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Alexander v. Petty
Court of Chancery of Delaware, New Castle County
November 5, 1954
Robert L. ALEXANDER, Maxwell L. Grossman, George Freedman, Helen M. Bertram and Joseph Raskin, Plaintiffs,
Dennis H. PETTY, Gene M. Briggs, Jack M. Highley, John W. Scott, Charles Sturm and Capitol Hill Oil Corporation, a Delaware corporation, Defendants. Maxwell L. GROSSMAN, Helen M. Bertram, Joseph Raskin, Leo Lippman and Robert L. Alexander, Plaintiffs,
Dennis H. PETTY, Gene M. Briggs, Jack M. Highley, John W. Scott, Charles Sturm and Sooner State Oil Co., Inc., a Delaware corporation, Defendants. Joseph RASKIN, Robert L. Alexander, Leo Lippman and George Freedman, Plaintiffs,
Jay D. PETTY, Dennis H. Petty, Gene M. Briggs, Jack M. Highley, John W. Scott and Central Oklahoma Oil Corporation, a Delaware corporation, Defendants.
Actions against corporations and their officers and directors for alleged conspiracy to dominate and control defendant corporations for the personal benefit of officers and directors and for wrongfully diverting to individual defendants corporate opportunities, wherein defendants filed counterclaims for damage to individual and corporate defendants in their business and reputation allegedly resulting from maintenance of principal actions. On plaintiffs' motions to dismiss such counterclaims, the Court of Chancery, Seitz, Chancellor, held that counterclaims did not state a claim on which relief could be granted in absence of allegation that principal actions on which claim of malicious prosecution was based had terminated favorably to counterclaimants.
Motion to dismiss counterclaims granted and sequestration obtained by counterclaimants vacated.
[35 Del.Ch. 6] George T. Coulson of Morris, Steel, Nichols & Arsht, Wilmington, for plaintiffs.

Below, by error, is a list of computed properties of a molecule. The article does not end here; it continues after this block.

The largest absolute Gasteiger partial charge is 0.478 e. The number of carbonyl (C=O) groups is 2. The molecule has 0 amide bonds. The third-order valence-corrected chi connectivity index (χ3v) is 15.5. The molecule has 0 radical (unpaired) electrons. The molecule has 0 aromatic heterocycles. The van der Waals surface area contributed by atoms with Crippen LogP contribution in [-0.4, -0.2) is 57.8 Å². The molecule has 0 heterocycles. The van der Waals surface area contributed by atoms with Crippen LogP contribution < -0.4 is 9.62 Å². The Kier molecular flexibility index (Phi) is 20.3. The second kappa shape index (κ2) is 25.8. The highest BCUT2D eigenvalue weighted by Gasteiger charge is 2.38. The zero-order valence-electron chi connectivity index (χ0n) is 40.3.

William E. Taylor, Jr., Wilmington, for defendants.
This is the decision on the motion of plaintiffs to dismiss defendant's counterclaim. While there are three cases and several plaintiffs and defendants, it is agreed that the problem presented is common to all and it will be so treated by the court.
The original complaints charge in substance that the individual defendants as officers and directors of defendant corporations conspired [35 Del.Ch. 7] to and did in fact dominate and control defendant corporations for their personal benefit and also wrongfully diverted to themselves certain corporate opportunities. The answers of defendants deny plaintiffs' allegations and by way of counterclaim allege that plaintiffs have unlawfully conspired to institute these actions for the purpose of preventing defendant corporations from securing any underwriter other than one Ivan Israel to market issues of the common stock of defendant corporations. This allegedly would give Israel the opportunity to obtain commissions and favorable subscription agreements for stocks or warrants to be issued by defendant corporation to their underwriters as part of a public offering. Defendants' counterclaim alleges further that the result of the conspiracy is to prevent defendant corporations from obtaining working capital with resultant suspension of operations and damage to the corporate defendants in their business and reputation and damage to individuals in their business and personal reputations and to force defendants to incur expenses in defending these actions.
Plaintiffs have moved to dismiss the counterclaims on two grounds:
(1) failure to state a cause of action upon which relief may be granted
(2) this court is without jurisdiction over the subject matter of the counterclaims.
Plaintiffs say that by their counterclaims defendants have, in effect, attempted to state a cause of action for ‘ malicious prosecution’ . This term is applied to both criminal and civil proceedings. Plaintiffs go on to contend that such a suit may not be instituted until termination of the antecedent action upon which it is based. They rely on the opinion of the Supreme Court of Delaware in Craig v. Ginn,
3 Pennewill 117,48 A. 192, 194,53 L.R.A. 715. The high court there had before it an independent action by a plaintiff seeking damages for malicious prosecution in a criminal action. The court said in part:
‘ It is essential to the maintenance of such an action [for malicious prosecution]
that the plaintiff shall prove, among other [35 Del.Ch. 8] things, that the prosecution was not only terminated, but ...